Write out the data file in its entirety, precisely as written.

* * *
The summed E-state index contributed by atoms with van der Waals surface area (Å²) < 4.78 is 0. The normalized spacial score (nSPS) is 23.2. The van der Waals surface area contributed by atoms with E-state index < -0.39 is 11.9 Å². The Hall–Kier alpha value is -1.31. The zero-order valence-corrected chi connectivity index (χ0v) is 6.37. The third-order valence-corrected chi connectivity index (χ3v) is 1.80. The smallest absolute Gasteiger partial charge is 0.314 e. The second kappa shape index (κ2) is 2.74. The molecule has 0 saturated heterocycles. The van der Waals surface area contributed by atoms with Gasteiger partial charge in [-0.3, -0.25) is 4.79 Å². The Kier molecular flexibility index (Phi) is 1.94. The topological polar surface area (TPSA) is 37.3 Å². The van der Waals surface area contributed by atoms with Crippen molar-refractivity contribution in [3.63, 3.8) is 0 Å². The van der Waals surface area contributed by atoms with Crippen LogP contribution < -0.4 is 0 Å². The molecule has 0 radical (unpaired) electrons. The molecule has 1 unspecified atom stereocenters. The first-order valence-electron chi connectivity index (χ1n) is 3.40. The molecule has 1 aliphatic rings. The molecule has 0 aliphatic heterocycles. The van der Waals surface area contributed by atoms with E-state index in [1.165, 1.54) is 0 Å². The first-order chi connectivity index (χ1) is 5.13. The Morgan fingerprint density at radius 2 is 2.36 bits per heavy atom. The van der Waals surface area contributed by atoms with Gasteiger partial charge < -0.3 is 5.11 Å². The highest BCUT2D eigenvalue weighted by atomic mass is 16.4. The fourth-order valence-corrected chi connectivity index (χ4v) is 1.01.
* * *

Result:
The summed E-state index contributed by atoms with van der Waals surface area (Å²) < 4.78 is 0. The normalized spacial score (nSPS) is 23.2. The van der Waals surface area contributed by atoms with E-state index < -0.39 is 11.9 Å². The Hall–Kier alpha value is -1.31. The zero-order valence-corrected chi connectivity index (χ0v) is 6.37. The third-order valence-corrected chi connectivity index (χ3v) is 1.80. The smallest absolute Gasteiger partial charge is 0.314 e. The second kappa shape index (κ2) is 2.74. The molecule has 0 saturated heterocycles. The van der Waals surface area contributed by atoms with Gasteiger partial charge in [-0.3, -0.25) is 4.79 Å². The Kier molecular flexibility index (Phi) is 1.94. The topological polar surface area (TPSA) is 37.3 Å². The van der Waals surface area contributed by atoms with Crippen molar-refractivity contribution in [3.63, 3.8) is 0 Å². The van der Waals surface area contributed by atoms with Crippen LogP contribution < -0.4 is 0 Å². The molecule has 0 radical (unpaired) electrons. The molecule has 1 unspecified atom stereocenters. The first-order valence-electron chi connectivity index (χ1n) is 3.40. The molecule has 1 aliphatic rings. The molecule has 0 aliphatic heterocycles. The van der Waals surface area contributed by atoms with E-state index in [1.165, 1.54) is 0 Å². The first-order chi connectivity index (χ1) is 5.13. The Morgan fingerprint density at radius 2 is 2.36 bits per heavy atom. The van der Waals surface area contributed by atoms with Gasteiger partial charge < -0.3 is 5.11 Å². The highest BCUT2D eigenvalue weighted by atomic mass is 16.4. The fourth-order valence-corrected chi connectivity index (χ4v) is 1.01.